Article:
If you think the big cities of Toronto and Montreal have the highest rate of alcohol and drug use problems, think again. A new study entitled "Geographical Variation in the Prevalence of Problematic Substance Use in Canada" authored by three researchers from the Centre for Addiction and Mental Health (CAMH) discovered that Ontario and Quebec had markedly lower concentrations of people with alcohol and drug problems.
With a Canada-wide prevalence of substance use problems estimated at 11%, the study found that estimates were particularly low in the urban corridor between Toronto and Montreal. This low level of alcohol and drug use problems contrasts with higher rates in both the eastern and western provinces of Canada. Nova Scotia, Manitoba, Saskatchewan, Alberta and British Columbia were all significantly higher than the national average.
Prevalence is higher in mid-sized cities than in larger ones or in rural areas. Although age, sex, employment, and physical health are all strongly associated with substance use problems, these factors did not explain the regional differences.
The CAMH researchers discuss a number of explanations for their findings. "Major cities include large numbers of immigrants, among whom drug and alcohol problems are less common. People who decide to come to Canada, and are accepted, tend to be healthy and high-functioning, and some immigrant cultures also reject alcohol and drug use," said Scott Veldhuizen, Research Analyst at CAMH.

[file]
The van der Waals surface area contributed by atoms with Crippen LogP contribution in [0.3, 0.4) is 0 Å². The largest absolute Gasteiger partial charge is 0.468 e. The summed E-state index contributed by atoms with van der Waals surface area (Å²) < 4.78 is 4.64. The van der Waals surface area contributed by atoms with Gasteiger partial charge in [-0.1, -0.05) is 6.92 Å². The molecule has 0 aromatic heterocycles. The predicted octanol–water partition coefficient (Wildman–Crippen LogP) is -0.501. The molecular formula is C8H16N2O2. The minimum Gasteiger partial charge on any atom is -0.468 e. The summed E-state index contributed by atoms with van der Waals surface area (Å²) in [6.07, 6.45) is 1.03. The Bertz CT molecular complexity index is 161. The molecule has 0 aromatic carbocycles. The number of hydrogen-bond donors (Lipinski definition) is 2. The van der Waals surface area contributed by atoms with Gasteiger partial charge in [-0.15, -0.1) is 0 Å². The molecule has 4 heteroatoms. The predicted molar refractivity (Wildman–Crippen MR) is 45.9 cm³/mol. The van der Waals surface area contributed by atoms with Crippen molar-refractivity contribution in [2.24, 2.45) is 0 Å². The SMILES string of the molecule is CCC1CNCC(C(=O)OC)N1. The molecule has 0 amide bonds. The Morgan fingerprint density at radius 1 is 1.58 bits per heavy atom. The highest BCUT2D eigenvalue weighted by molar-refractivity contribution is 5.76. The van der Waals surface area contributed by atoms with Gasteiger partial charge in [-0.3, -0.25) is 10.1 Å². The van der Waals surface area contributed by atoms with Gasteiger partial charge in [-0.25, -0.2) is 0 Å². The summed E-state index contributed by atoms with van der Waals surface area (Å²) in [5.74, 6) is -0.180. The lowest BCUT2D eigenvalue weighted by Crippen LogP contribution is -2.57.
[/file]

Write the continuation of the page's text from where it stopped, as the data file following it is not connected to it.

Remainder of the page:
Other possible factors discussed include migration within Canada, differences in the availability of alcohol or illicit drugs, the accessibility of treatment, the local culture, and local policies. While pointing to the role of social context in the development or remission of problem substance use, the authors also cite existing work on the potential effect of living at higher latitudes on the development of drug and alcohol problems.
"The pattern of large-scale differences is probably part of a larger disparity among regions in Canada. Research has already shown that levels of crime and other social problems are somewhat higher in western Canada, and this may be part of the same pattern. A role for latitude is possible -- there is already some evidence of a link with depression, which often occurs with substance use problems -- but this is an area where more work needs to be done," Veldhuizen commented.
As well as pointing out some clear directions for future research, the study also concludes the need for policy that is flexible and locally relevant.
The study's co-authors are CAMH Dr. John Cairney, Research Scientist and Project Scientist Karen Urbanoski.
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